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Winter/Spring 2019



by Kim Harvey


I come from chicken pluckers, cotton pickers,
factory workers, railroaders, hogs, outhouses
and feedbags. I come from seeding and watering
and reaping and shucking and snapping.

I come from harmonicas, fiddles, washboards
and thimbles. I come from Eudon, Rebel, Jewel, and Estel.
I come from Delilah, whose daddy died and left her
one elderly Negro woman named Jane
valued at zero dollars.

I come from peanuts and tobacco,
smokers, drinkers, teetotalers, Bible
Belters, a great aunt in Alabama
who drove her boys through black neighborhoods
after church so they could shout, Go home niggers
and throw soda cans and beer cans and rocks
out of car windows and laugh.

I come from Clarence, my grandfather,
a milkman who would leave Curles Neck Dairy bottles
with thick cream on top at the front door. I come
from a nurseryman, my great-grandfather, who planted
trees down the Boulevard and at Bryan Park,
where my parents used to make out on school nights
and where a gay man was found decapitated,
his head on a stake. I come from dogwood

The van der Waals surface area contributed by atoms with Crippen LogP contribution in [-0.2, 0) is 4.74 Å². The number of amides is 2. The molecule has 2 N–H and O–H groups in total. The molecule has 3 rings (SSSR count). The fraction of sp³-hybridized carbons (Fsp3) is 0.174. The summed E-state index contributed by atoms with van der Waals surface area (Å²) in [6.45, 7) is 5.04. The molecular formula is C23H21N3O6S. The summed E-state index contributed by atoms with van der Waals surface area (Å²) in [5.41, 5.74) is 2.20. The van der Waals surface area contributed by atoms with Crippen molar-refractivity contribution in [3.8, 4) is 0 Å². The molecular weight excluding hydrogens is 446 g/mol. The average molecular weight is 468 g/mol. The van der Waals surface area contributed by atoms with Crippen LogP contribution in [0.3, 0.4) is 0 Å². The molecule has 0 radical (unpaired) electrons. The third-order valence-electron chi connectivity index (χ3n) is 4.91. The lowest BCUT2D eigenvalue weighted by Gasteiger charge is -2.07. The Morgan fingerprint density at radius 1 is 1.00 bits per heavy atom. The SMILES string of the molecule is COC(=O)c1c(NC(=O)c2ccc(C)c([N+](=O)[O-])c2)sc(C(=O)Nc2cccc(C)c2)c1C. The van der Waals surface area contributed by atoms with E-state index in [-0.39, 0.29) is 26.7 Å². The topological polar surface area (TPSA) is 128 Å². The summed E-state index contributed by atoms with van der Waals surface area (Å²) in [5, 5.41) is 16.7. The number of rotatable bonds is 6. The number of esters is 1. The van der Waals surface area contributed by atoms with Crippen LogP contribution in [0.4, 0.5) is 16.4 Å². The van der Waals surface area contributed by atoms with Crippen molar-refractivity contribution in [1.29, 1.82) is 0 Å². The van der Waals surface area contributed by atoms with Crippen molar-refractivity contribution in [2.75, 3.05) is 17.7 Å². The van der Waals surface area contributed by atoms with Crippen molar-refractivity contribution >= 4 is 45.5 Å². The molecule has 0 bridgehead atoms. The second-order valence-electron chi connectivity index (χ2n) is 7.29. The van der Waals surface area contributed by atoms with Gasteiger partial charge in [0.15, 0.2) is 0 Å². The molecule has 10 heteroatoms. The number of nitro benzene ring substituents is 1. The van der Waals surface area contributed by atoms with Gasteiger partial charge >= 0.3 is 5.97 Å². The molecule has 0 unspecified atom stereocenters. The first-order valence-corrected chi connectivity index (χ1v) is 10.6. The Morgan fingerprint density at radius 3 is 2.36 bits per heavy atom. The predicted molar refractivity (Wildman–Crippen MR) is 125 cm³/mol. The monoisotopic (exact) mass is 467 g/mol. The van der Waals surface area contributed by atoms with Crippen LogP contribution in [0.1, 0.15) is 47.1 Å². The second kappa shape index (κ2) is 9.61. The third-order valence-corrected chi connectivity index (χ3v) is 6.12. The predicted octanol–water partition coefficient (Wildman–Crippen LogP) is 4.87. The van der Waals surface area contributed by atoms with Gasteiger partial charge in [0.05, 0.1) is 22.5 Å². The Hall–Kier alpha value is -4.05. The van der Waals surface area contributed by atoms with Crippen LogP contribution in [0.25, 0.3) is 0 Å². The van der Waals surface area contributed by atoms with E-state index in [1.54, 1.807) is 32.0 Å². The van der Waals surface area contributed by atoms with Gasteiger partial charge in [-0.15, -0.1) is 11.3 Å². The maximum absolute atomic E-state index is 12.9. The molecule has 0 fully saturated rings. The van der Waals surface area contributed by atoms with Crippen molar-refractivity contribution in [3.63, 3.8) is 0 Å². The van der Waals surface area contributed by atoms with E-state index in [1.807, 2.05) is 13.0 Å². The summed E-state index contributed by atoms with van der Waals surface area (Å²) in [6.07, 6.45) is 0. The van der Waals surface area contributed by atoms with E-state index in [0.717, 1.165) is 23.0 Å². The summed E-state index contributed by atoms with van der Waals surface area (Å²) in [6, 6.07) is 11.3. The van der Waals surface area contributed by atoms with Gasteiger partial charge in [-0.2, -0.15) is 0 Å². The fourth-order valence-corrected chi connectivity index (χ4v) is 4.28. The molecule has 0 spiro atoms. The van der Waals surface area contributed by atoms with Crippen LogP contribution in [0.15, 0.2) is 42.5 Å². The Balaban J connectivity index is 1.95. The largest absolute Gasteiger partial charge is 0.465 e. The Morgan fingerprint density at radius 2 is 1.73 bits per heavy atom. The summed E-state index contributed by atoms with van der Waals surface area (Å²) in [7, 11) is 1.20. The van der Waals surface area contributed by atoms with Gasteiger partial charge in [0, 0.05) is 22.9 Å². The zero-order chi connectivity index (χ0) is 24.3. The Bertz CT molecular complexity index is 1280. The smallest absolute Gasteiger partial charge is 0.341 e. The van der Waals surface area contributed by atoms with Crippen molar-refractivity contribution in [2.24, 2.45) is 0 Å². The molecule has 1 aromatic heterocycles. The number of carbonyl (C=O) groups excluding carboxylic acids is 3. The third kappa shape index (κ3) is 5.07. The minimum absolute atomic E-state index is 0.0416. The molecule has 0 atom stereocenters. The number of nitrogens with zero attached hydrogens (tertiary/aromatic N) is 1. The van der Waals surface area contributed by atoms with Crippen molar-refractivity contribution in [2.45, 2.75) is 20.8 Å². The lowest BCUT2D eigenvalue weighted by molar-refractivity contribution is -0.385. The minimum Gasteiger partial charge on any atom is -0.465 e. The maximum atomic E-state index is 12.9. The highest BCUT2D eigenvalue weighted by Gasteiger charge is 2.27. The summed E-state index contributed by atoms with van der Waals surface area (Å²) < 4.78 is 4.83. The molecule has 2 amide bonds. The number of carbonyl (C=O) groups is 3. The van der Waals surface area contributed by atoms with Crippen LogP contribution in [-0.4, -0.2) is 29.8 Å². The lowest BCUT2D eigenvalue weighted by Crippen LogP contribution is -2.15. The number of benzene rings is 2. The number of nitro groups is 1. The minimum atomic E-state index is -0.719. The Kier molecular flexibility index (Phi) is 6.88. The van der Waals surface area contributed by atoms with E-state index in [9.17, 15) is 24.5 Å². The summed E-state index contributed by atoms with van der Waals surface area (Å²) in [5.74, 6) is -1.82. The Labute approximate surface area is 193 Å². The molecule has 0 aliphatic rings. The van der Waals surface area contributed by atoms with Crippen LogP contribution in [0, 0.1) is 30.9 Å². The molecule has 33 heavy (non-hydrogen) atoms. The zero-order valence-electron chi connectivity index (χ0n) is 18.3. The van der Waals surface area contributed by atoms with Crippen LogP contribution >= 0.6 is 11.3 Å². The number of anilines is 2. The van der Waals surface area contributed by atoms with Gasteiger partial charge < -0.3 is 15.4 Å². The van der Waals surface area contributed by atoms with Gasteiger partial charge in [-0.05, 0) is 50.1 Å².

and magnolia, honeysuckle and azalea.

I come from a mother who was orphaned at sixteen
and a father who rode his bike to tell the landlord
his parents couldn’t make the rent again while his
father drank his paper route money at the bar.

I come from Old Spice and Shalimar,
Yoo-Hoos and vodka, fried chicken skins in a cup,
day old biscuits mashed up in milk or poured over
with corn syrup. I come from truck stops
on the way to family reunions, sweet tea,
buttered rolls and pinball.

I come from Jesus knocking on your door
and only you can let Him in. I come from the sheriff
at your house in the middle of the night
shining a flashlight in your eyes and questions
and secrets and lies and uncles stealing
money and wives from each other, throwing
knives and breaking bottles.

I come from houses burning down with family photos
up in flames and no one wanting to take the blame
for a lit cigarette left on the radio all day.
I come from a second cousin who died young
when his tractor hit a power line and who was buried
with a Confederate flag in the 1990’s and toy soldiers
standing watch over his tombstone that says,

I come from Uncle Larry, who stabbed
his girlfriend to death with a kitchen knife
while my mother was pregnant with my brother,
who was born two days after the trial.

I come from Tommy, my only brother,
who taught me how to throw a knuckleball, who
wrote in his third grade notebook: Blue Jay – if I
was a bird I’d fly in the sky, who would play
you at pool or cards and always win the bet,
who at nineteen was buying crack
in the projects when he was shot eight times
in the face and left on the side of the road
to die, rivulets of blood, whose blood still runs
through me, my head bowed, my hands raised
because I know, I know and I’m not afraid to say,
there was a debt to pay.


[More poems by Kim Harvey]

[Check out Kim Harvey’s back porch advice]

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